McGeeney saves 25 in Loyola's OT win

March 12, 1995|By Mike Preston | Mike Preston,Sun Staff Writer

CHAPEL HILL, N.C. -- As the Loyola players mobbed each other in celebration, Greyhounds coach Dave Cottle quietly winked at Tim McGeeney, his goalie. Then he kissed McGeeney's mother.

"I couldn't kiss him, so I did the next best thing," said Cottle.

Yes, it was that sweet.

McGeeney, a senior from Linthicum, turned in the best clutch performance of his career as No. 5 Loyola posted a thrilling, 13-12 overtime win against No. 7 North Carolina yesterday at Fetzer Field.

Junior midfielder Mark O'Brien scored his third goal on a short shot from outside the crease 25 seconds into the four-minute sudden-death overtime period to give Loyola its first victory in Chapel Hill in four attempts.

The Tar Heels had erased a five-goal deficit in the fourth quarter to force the overtime.

"This is their house, their palace, and they have owned teams here," said Cottle, noting that the Tar Heels (2-1) have lost only four home games the past six years. "I'm just glad we don't have to play here for another two years.

"Mark O'Brien's goal was great, but I put him in at the last moment as a safety net in case we missed the shot," said Cottle, laughing. "He's got great speed and he could get back. Great coaching, huh? As for Timmy, he was great."

McGeeney finished with 25 saves, two short of his career and school record set three years ago against Syracuse. He was a virtual highlight film with 10 saves from point-blank range, including shots from Carolina aces Ousmane Greene, Jude and Jason Wade.

McGeeney also had a little luck as North Carolina outshot Loyola, 52-33. Carolina had three shots that banged off the posts in the last three minutes, prompting McGeeney to kiss the pipes.

"North Carolina never gave up," said McGeeney. "But we didn't do the little things that we needed to do to put things away. They used that to their advantage and got back in the game."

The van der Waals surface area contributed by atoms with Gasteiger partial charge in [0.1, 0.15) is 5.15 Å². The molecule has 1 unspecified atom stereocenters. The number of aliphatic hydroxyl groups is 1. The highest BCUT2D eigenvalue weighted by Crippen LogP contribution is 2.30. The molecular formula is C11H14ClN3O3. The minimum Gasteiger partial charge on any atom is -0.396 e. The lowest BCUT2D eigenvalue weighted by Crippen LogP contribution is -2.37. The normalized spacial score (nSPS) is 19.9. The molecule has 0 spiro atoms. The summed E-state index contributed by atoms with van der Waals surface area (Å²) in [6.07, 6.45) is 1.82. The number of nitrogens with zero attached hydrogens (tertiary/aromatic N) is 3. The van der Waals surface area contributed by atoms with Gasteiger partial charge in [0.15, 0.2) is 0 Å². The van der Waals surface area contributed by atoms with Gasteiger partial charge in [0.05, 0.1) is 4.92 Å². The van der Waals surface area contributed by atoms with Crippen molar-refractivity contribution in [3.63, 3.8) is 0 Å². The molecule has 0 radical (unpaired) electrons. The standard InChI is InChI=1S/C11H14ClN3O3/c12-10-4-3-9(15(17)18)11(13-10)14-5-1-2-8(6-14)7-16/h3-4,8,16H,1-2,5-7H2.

Loyola (3-0) had taken a 12-7 lead 33 seconds into the fourth period, its second five-goal advantage of the game. But the Greyhounds took only two shots in the remaining time, and had (( trouble clearing the ball, twice leading to North Carolina goals.

Tar Heels attackman Brendan Carey stripped defenseman Brendan Fry of the ball on an attempted clear, and then threw a short pass to Mark Phillips for a goal to bring North Carolina within, 12-11, with 3:50 left in the game.

Then Carolina attackman Spencer Deering beat defenseman Chris Lloyd for a goal to tie the game nearly a minute later.

Loyola won the faceoff and Cottle called timeout.

"He said whoever drew the short sticks was supposed to go to the goal," said O'Brien. "When I saw their short stick coming over to me, I can honestly say it was the most stressful moment in my career at Loyola."

O'Brien delivered, getting a step on defenseman Steve Schreiber and then firing a low bouncer through the legs of goalie Rocco D'Andraia, which set off a short-lived celebration.

"We've got to work on our possessions late in the game and our defensive slides. Sometimes we left Timmy hanging out to dry," said Cottle. "But we'll be all right. We usually shoot for this game, put all our eggs in one basket. But we've won games in March before, now we've got to win them in May. That's what I'm shooting for."

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